When I decided to check out Dreams of Trespass: Tales of a Harem Girlhood by Fatima Mernissi from the public library, I didn’t expect to like it very much. In fact, I was positive I wouldn’t. The title of the book promised yet another story of a woman chained by her religion, culture, place of birth – because what good could come up from a word like harem? I won’t lie to you, I wasn’t looking forward to it very much! The only reason why I picked it off the shelf was that I was on a mission.
The mission was to increase my self-education about Islam, because I was sick and tired of crap in the media after Boston bombing. Yes, I understand that people are scared and angry after a tragedy like that. But what I don’t understand is why, when a mass shooting happens in Connecticut or California, it goes without saying that the shooter is a troubled individual, NOT a living proof that all people of California and Connecticut are screwed up; while when an equally troubled individual (okay, in this case two, but the point stands) happens to be a Muslim, it’s automatically assumed that he represents ALL Muslims in the whole world.
I have met way too many Muslims here in the United States to have any patience for the diarrhea of hate that has been oozing from the media ever since Boston. If you think that I’m exaggerating, I strongly suggest visiting http://www.loonwatch.com/, which is a website that serves as a watchdog of the anti-Muslim movement in the U.S. (and is absolutely hilarious while doing so). And I because I’m still naïve enough to believe that education is the key and that most folks out there are not mean, just ignorant, I decided that it was time to start educating myself more, so I knew what I was talking about when explaining to people why Islam was NOT evil.
And that’s how Fatima Mernissi entered my home. Her book happened to be on the top of the pile that I brought from the library that day and I reached for it at night when I wanted to read a couple of pages before going to sleep. Except that I didn’t get to go to sleep that night – or at least not at the time I was planning to.
Dreams of Trespass is a charming, delightful story of seeing the world through the eyes of a little girl born in 1940 in Morocco. And yes, she is born into a "harem", which in this context means a communal household, where members of the extended family live all together (i.e. NOT a prison for one thousand concubines).
Fatima’s father had, in fact, only one wife. Fatima’s parents enjoyed a loving, romantic relationship, at least for the most part, and Fatima’s father doted on his little girl, not once making her feel inadequate for not being born a boy.
Of course, that’s not to say that life in Morocco was all roses – the title of the book clearly indicates the desire of women to trespass, to escape through the iron gate that confided them inside the house. Fatima’s father might have been progressive in many ways, but he was still a product of a fiercely patriarchal society and there was a line he wasn’t willing to cross. And that’s why the women had to ask permission to leave the house, which was rarely granted; why only the men controlled the finances and made all the major decisions; why women had to create their own world within the harem’s walls.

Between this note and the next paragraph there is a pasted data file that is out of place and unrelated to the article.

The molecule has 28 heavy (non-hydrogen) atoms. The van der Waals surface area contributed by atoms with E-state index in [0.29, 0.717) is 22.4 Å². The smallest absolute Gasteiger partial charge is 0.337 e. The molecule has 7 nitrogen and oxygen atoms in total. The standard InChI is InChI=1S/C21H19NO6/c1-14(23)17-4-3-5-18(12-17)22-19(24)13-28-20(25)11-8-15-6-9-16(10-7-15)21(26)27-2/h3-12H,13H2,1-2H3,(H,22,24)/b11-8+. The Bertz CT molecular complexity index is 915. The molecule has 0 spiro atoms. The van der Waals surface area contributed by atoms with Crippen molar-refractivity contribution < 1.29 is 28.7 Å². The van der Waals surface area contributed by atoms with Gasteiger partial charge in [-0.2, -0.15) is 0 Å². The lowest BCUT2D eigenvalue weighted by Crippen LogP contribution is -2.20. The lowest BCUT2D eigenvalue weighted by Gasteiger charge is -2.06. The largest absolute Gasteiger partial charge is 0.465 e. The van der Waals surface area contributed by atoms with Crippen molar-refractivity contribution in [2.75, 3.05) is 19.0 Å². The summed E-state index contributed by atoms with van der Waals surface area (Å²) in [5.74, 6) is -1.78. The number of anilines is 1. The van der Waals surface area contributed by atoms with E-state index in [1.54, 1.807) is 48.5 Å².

Sad? In a way, yes. However, it’s very important to notice that the women in little Fatima’s life, who by the way never fully embraced their confinement and who spoke up fiercely against the inequality of sexes (founding a thousand little ways to rebel in the process) were never fighting against Islam itself. They were, in fact, convinced that the men of their culture acted AGAINST the Qu’ran when they insisted on keeping them isolated, illiterate, and dependent. It was male chauvinism, not Allah, treating them as unequal. And there was hope rising on the horizon: The Nationalists, Muslims fighting for their country’s independence from the French, promised to upheld women’s rights in the new, free Morocco (a promise that was clearly fulfilled in the future - at least to some point).
Fatima’s grandmother summarized her own dreams in assuring her granddaughter:
“Of course you will be happy! You will be a modern, educated lady. You will realize the nationalists’ dream. You will learn foreigner languages, have a passport, devour books, and speaks like a religious authority. At the very least, you will certainly be better off than your mother. Remember that even I, as illiterate and bound by tradition as I am, have managed to squeeze some happiness out of this damned life. That it why I don’t want you to focus on the frontiers and the barriers all the time. I want you to concentrate on fun and laughter and happiness. That is a good project for an ambitious young lady.”
Judged by the information I found on Internet about Dr. Fatima Mernissi, a noted Muslim feminist and a sociologist, Grandmother Yasmina’s prophecy seems to have come true. And we now have the privilege to enjoy the magical story of her childhood, which is written so engagingly that one cannot put it down. The tone of the book changes from chapter to chapter: Some parts are melancholic, some will make you giggle (my favorite is the chapter “The Harem Goes to the Movies”), and in the end, if you are anything like me, you are going to be disappointed that there are no more chapters to read. And maybe, just maybe, this book will serve as a step in understanding other culture – even the one that on the first sight seems so scary and different from ours.